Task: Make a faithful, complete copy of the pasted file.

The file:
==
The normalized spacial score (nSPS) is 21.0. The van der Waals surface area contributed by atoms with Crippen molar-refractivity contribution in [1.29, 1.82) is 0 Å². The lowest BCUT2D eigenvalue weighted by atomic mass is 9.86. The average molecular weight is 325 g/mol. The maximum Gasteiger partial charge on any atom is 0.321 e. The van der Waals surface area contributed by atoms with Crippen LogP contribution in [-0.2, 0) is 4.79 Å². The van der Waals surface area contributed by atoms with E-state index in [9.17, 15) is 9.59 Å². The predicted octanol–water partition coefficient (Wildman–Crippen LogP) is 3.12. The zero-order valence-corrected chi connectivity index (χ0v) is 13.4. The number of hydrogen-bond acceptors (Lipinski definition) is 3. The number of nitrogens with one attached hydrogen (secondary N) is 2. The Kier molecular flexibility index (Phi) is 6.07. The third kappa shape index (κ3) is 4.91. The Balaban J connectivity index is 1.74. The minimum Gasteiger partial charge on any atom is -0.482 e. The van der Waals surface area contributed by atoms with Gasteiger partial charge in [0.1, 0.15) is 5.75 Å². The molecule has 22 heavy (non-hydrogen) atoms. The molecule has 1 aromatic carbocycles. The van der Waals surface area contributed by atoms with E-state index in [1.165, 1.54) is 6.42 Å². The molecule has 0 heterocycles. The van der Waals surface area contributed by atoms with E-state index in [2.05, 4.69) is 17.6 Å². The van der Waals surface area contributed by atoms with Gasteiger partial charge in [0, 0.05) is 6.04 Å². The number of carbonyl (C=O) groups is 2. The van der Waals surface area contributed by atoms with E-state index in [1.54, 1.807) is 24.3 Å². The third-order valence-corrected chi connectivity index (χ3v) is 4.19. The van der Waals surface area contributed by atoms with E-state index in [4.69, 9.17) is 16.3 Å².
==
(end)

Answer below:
The normalized spacial score (nSPS) is 21.0. The van der Waals surface area contributed by atoms with Crippen molar-refractivity contribution in [1.29, 1.82) is 0 Å². The lowest BCUT2D eigenvalue weighted by atomic mass is 9.86. The average molecular weight is 325 g/mol. The maximum Gasteiger partial charge on any atom is 0.321 e. The van der Waals surface area contributed by atoms with Crippen LogP contribution in [-0.2, 0) is 4.79 Å². The van der Waals surface area contributed by atoms with E-state index in [9.17, 15) is 9.59 Å². The predicted octanol–water partition coefficient (Wildman–Crippen LogP) is 3.12. The zero-order valence-corrected chi connectivity index (χ0v) is 13.4. The number of hydrogen-bond acceptors (Lipinski definition) is 3. The number of nitrogens with one attached hydrogen (secondary N) is 2. The Kier molecular flexibility index (Phi) is 6.07. The third kappa shape index (κ3) is 4.91. The Balaban J connectivity index is 1.74. The minimum Gasteiger partial charge on any atom is -0.482 e. The van der Waals surface area contributed by atoms with Gasteiger partial charge in [0.1, 0.15) is 5.75 Å². The molecule has 22 heavy (non-hydrogen) atoms. The molecule has 1 aromatic carbocycles. The van der Waals surface area contributed by atoms with E-state index in [1.165, 1.54) is 6.42 Å². The molecule has 0 heterocycles. The van der Waals surface area contributed by atoms with E-state index in [2.05, 4.69) is 17.6 Å². The van der Waals surface area contributed by atoms with Gasteiger partial charge in [0, 0.05) is 6.04 Å². The number of carbonyl (C=O) groups is 2. The van der Waals surface area contributed by atoms with E-state index in [1.54, 1.807) is 24.3 Å². The third-order valence-corrected chi connectivity index (χ3v) is 4.19. The van der Waals surface area contributed by atoms with E-state index in [4.69, 9.17) is 16.3 Å².